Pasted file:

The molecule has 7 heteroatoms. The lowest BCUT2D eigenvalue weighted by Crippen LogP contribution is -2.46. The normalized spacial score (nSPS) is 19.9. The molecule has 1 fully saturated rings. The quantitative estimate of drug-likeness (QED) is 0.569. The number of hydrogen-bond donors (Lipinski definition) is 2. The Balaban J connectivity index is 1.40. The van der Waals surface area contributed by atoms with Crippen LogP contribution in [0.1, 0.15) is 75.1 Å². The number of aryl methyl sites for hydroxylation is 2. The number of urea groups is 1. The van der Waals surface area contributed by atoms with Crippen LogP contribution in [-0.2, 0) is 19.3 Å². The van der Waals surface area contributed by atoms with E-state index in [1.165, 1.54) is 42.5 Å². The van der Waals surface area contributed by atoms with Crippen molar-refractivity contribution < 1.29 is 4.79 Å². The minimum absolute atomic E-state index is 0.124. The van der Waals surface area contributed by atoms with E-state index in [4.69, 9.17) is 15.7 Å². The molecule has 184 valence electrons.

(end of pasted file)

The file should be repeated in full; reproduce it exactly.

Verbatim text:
The molecule has 7 heteroatoms. The lowest BCUT2D eigenvalue weighted by Crippen LogP contribution is -2.46. The normalized spacial score (nSPS) is 19.9. The molecule has 1 fully saturated rings. The quantitative estimate of drug-likeness (QED) is 0.569. The number of hydrogen-bond donors (Lipinski definition) is 2. The Balaban J connectivity index is 1.40. The van der Waals surface area contributed by atoms with Crippen LogP contribution in [0.1, 0.15) is 75.1 Å². The number of aryl methyl sites for hydroxylation is 2. The number of urea groups is 1. The van der Waals surface area contributed by atoms with Crippen LogP contribution in [-0.2, 0) is 19.3 Å². The van der Waals surface area contributed by atoms with E-state index in [1.165, 1.54) is 42.5 Å². The van der Waals surface area contributed by atoms with Crippen molar-refractivity contribution < 1.29 is 4.79 Å². The minimum absolute atomic E-state index is 0.124. The van der Waals surface area contributed by atoms with E-state index in [4.69, 9.17) is 15.7 Å². The molecule has 184 valence electrons.